and florescent flaps. Both orders were accepted within
the rules of the
system but one of the orders will be filled and the
other one cannot be.
Frederick Frobischer, the CFO for FFF&FF contacts the
disappointed customer
and tries to convince him that he really wanted the faux
fur fez for fifty
French Francs. Since the customer had his heart set on
the Fendi fox fur
fez and considers the faux fur fez a very feeble
substitute, you can imagine
his response to Mr. Frobischer. This missing software
functionality creates
a real-world customer satisfaction opportunity.

How to fix this problem? The program could fetch the
inventory quantity on
hand record for all Fendi fox fur fezes and hold it with
a lock until the
order is picked. That would insure that no one else
could sell the same
item being sold on the current order. But suppose that
FFF&FF had five
Fendi fox fur fezes and that they are very popular. If
the lock were held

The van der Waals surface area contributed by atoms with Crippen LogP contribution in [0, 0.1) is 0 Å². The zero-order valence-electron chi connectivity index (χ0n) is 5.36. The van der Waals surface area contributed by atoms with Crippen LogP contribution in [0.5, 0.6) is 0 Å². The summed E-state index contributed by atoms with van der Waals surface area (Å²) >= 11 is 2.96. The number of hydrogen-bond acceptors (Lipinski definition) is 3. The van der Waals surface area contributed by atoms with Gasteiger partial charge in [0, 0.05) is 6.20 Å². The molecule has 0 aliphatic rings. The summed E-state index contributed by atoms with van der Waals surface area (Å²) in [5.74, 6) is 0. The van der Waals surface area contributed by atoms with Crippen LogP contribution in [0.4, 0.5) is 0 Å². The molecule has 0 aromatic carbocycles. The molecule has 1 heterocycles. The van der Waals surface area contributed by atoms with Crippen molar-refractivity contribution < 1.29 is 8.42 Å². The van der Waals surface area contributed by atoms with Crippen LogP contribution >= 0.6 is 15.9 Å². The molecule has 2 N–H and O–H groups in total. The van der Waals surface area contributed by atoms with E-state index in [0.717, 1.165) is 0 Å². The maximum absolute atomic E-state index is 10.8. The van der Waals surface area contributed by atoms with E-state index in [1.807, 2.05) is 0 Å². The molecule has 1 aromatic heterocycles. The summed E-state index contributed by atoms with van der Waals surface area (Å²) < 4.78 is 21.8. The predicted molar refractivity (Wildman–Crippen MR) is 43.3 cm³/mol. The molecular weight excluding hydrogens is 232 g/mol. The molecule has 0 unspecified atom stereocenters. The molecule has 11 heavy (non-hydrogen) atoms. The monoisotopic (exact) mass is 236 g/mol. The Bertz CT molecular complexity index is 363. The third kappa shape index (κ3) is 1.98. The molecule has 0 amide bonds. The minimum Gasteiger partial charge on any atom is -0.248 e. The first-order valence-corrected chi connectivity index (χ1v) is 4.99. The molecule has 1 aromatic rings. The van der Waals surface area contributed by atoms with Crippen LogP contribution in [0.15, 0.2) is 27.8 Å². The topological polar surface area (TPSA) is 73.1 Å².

until the fez was picked, other interested customers
would get tired of
waiting and would go down the street to the French
Foreign Fez Firm and we
would lose the business. The lock is too "broad" and it
is held too long.
There are two solutions - "soft-commit" and commitment
control.

JDE uses an excellent high-volume technique to
soft-commit inventory during
order entry. If the order line says 3 "fake fezes", the
application fetches
the "fake fez" row in the F41021 file (for update, so
there is a lock)
deducts 3 from the quantity on-hand and adds 3 to the
"in an open order"
field, updates the record and releases the lock. If the
customer decides
that they really want 5 "fake fezes", the application
knows that the order
quantity used to be 3 so it fetches the "fake fez"
F41021 row (with a lock)
reduces "in an open order" by 3, adds 3 into the
quantity on-hand column
then deducts 5 from quantity on-hand, adds 5 to the "in
an open order"
field, updates the record and releases the lock. If the
application reduces